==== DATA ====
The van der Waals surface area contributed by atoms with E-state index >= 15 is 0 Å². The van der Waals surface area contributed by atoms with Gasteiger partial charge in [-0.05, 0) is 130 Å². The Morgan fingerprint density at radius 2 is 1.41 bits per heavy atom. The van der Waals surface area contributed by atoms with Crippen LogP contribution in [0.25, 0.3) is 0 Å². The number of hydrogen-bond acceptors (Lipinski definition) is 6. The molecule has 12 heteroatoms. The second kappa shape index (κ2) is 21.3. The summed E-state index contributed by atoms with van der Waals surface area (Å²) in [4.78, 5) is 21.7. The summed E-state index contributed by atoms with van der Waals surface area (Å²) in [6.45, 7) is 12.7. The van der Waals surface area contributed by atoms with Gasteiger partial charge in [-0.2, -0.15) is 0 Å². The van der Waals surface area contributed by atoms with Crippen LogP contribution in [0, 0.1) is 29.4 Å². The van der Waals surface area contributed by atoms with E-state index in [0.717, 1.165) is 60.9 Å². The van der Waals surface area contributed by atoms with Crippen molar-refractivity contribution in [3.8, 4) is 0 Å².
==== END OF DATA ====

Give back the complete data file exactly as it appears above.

The van der Waals surface area contributed by atoms with E-state index >= 15 is 0 Å². The van der Waals surface area contributed by atoms with Gasteiger partial charge in [-0.05, 0) is 130 Å². The Morgan fingerprint density at radius 2 is 1.41 bits per heavy atom. The van der Waals surface area contributed by atoms with Crippen LogP contribution in [0.25, 0.3) is 0 Å². The number of hydrogen-bond acceptors (Lipinski definition) is 6. The molecule has 12 heteroatoms. The second kappa shape index (κ2) is 21.3. The summed E-state index contributed by atoms with van der Waals surface area (Å²) in [4.78, 5) is 21.7. The summed E-state index contributed by atoms with van der Waals surface area (Å²) in [6.45, 7) is 12.7. The van der Waals surface area contributed by atoms with Gasteiger partial charge in [-0.2, -0.15) is 0 Å². The van der Waals surface area contributed by atoms with Crippen LogP contribution in [0, 0.1) is 29.4 Å². The van der Waals surface area contributed by atoms with E-state index in [0.717, 1.165) is 60.9 Å². The van der Waals surface area contributed by atoms with Crippen molar-refractivity contribution in [3.8, 4) is 0 Å².